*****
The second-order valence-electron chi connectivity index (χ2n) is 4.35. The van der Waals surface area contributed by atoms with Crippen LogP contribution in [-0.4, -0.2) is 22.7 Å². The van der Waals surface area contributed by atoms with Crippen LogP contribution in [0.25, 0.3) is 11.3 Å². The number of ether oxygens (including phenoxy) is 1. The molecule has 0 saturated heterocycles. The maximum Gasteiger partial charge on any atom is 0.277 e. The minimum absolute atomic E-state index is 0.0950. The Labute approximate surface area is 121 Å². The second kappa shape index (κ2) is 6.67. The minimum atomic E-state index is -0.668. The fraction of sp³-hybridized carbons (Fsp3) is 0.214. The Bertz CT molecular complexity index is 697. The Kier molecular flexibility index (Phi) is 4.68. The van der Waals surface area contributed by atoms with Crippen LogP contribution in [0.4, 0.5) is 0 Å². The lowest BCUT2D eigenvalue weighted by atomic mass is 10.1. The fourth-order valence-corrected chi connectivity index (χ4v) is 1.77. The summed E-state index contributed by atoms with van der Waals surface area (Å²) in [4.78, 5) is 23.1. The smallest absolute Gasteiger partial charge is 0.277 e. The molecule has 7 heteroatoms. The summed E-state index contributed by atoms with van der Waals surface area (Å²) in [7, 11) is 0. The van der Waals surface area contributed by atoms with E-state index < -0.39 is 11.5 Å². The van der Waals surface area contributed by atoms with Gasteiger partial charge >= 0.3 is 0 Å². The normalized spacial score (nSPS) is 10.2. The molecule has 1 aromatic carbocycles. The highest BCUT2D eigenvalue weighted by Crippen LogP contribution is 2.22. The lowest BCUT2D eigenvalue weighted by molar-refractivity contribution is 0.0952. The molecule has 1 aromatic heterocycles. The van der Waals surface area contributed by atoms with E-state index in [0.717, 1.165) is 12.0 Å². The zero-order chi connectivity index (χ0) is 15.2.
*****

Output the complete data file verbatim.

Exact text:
The second-order valence-electron chi connectivity index (χ2n) is 4.35. The van der Waals surface area contributed by atoms with Crippen LogP contribution in [-0.4, -0.2) is 22.7 Å². The van der Waals surface area contributed by atoms with Crippen LogP contribution in [0.25, 0.3) is 11.3 Å². The number of ether oxygens (including phenoxy) is 1. The molecule has 0 saturated heterocycles. The maximum Gasteiger partial charge on any atom is 0.277 e. The minimum absolute atomic E-state index is 0.0950. The Labute approximate surface area is 121 Å². The second kappa shape index (κ2) is 6.67. The minimum atomic E-state index is -0.668. The fraction of sp³-hybridized carbons (Fsp3) is 0.214. The Bertz CT molecular complexity index is 697. The Kier molecular flexibility index (Phi) is 4.68. The van der Waals surface area contributed by atoms with Crippen LogP contribution in [0.4, 0.5) is 0 Å². The lowest BCUT2D eigenvalue weighted by atomic mass is 10.1. The fourth-order valence-corrected chi connectivity index (χ4v) is 1.77. The summed E-state index contributed by atoms with van der Waals surface area (Å²) in [4.78, 5) is 23.1. The smallest absolute Gasteiger partial charge is 0.277 e. The molecule has 7 heteroatoms. The summed E-state index contributed by atoms with van der Waals surface area (Å²) in [7, 11) is 0. The van der Waals surface area contributed by atoms with E-state index < -0.39 is 11.5 Å². The van der Waals surface area contributed by atoms with Gasteiger partial charge >= 0.3 is 0 Å². The normalized spacial score (nSPS) is 10.2. The molecule has 1 aromatic carbocycles. The highest BCUT2D eigenvalue weighted by Crippen LogP contribution is 2.22. The lowest BCUT2D eigenvalue weighted by molar-refractivity contribution is 0.0952. The molecule has 1 aromatic heterocycles. The van der Waals surface area contributed by atoms with E-state index in [0.717, 1.165) is 12.0 Å². The zero-order chi connectivity index (χ0) is 15.2.